The ride of the BMW X7 is undoubtedly limo-like. Many of the state highways we are driving across aren't perfectly paved, and ever-so-often we come across sections that are warped by the heat and then cracked open. The X7, on its air suspension and its liquid-filled rubber bushings, however, glides over most bumps like they don't exist. What also helps make the suspension feel more supple is the active anti-roll bars that all but 'decouple' when the car is being driven in a straight line, preventing the lateral rocking motion all cars with stiff anti-roll bars exhibit. Yes, there's a bit of pitter patter that does filter into the cabin at low speeds, and there’s the odd thump as the massive 22-inch wheels 'thud' through big holes, but what’s impressive is that this doesn't affect comfort all that much. And because it is an SUV, I don't really slow down too much either – there's a fair amount of sidewall on the tyre and a good amount of rim protection.
Time to see if this 40i we are driving has enough grunt to move this 2.4-tonne beast. The gearbox sure is quick; every time I flatten my right foot, the 8- speed gearbox just skips a couple of gears and flicks the engine up into its powerband. And BMW’s 3.0-litre straight-six doesn’t disappoint either. Far from it, in fact; the flow of power is strong, there's plenty of torque and as the revs climb there’s even a sporty snarl all the way to the redline. Yes, 340hp isn’t all that much when you take the weight of the car into account, but keep your foot flat and the X7 can really sprint. This makes overtaking the big 18-wheeler trucks on single carriageways a breeze. And it feels quick, too, even in isolation, as 0-100kph takes a claimed 6.1sec.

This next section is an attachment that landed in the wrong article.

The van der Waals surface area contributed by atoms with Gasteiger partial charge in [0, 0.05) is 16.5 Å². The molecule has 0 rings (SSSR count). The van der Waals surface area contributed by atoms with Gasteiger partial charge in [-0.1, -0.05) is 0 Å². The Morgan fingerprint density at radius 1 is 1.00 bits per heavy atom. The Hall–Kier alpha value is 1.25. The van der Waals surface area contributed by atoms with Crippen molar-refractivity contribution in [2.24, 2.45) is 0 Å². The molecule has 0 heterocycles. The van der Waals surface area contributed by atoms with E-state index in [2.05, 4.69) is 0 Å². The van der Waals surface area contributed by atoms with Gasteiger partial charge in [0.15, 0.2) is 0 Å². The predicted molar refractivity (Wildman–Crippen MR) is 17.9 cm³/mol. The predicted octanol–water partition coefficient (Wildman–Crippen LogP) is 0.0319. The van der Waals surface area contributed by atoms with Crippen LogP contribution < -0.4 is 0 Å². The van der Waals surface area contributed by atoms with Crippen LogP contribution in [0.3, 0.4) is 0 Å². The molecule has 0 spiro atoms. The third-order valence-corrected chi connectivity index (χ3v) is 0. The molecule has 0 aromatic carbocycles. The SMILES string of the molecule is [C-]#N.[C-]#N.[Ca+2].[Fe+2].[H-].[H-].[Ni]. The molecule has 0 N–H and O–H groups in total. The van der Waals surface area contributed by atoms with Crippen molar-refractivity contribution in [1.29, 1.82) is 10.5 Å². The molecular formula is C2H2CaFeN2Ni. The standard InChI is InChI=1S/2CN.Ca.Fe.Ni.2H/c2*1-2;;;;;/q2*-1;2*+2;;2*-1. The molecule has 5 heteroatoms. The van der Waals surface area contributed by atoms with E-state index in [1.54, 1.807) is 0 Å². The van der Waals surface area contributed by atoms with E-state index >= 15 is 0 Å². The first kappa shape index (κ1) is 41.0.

On the long straights, the BMW is very stable; so stable that you don't have much sensation of speed. The two-metre-wide car just seems to naturally want to go straight. This, however, is an illusion says Dr Daniel Nowicki, the man in charge of how the X7 drives. “We knew it would be extremely difficult to get such a big car to feel agile, so instead of stability, we built in agility.” BMW actually used rear-wheel steering and active anti-roll bars to ‘calm it down’.
Now, frankly, this sounds counterintuitive, but it works. Introduce the X7 to a corner – even one that needs to be taken at a high speed – and the agility is plainly there. Turn-in is neat and tidy, the steering gives you plenty of confidence and there's so much grip, you can carry plenty of speed into corners. Even the steering is well weighted and the X7 doesn't roll excessively either when you switch to 'Sport'. Don't expect X3 levels of agility here however; there clearly is a lot of mass being flung around at the rear and all that weight does make its presence felt eventually.
Should I buy one?
Likely to hit showrooms in India somewhere around Diwali, the Mercedes GLS rivalling X7 is expected with a Rs 1.18 crore plus price tag, despite local assembly. It isn’t for everyone, but if you looking for a combination of comfort, luxury and the ability to seat six with ease, the BMW X7 could be your best bet yet.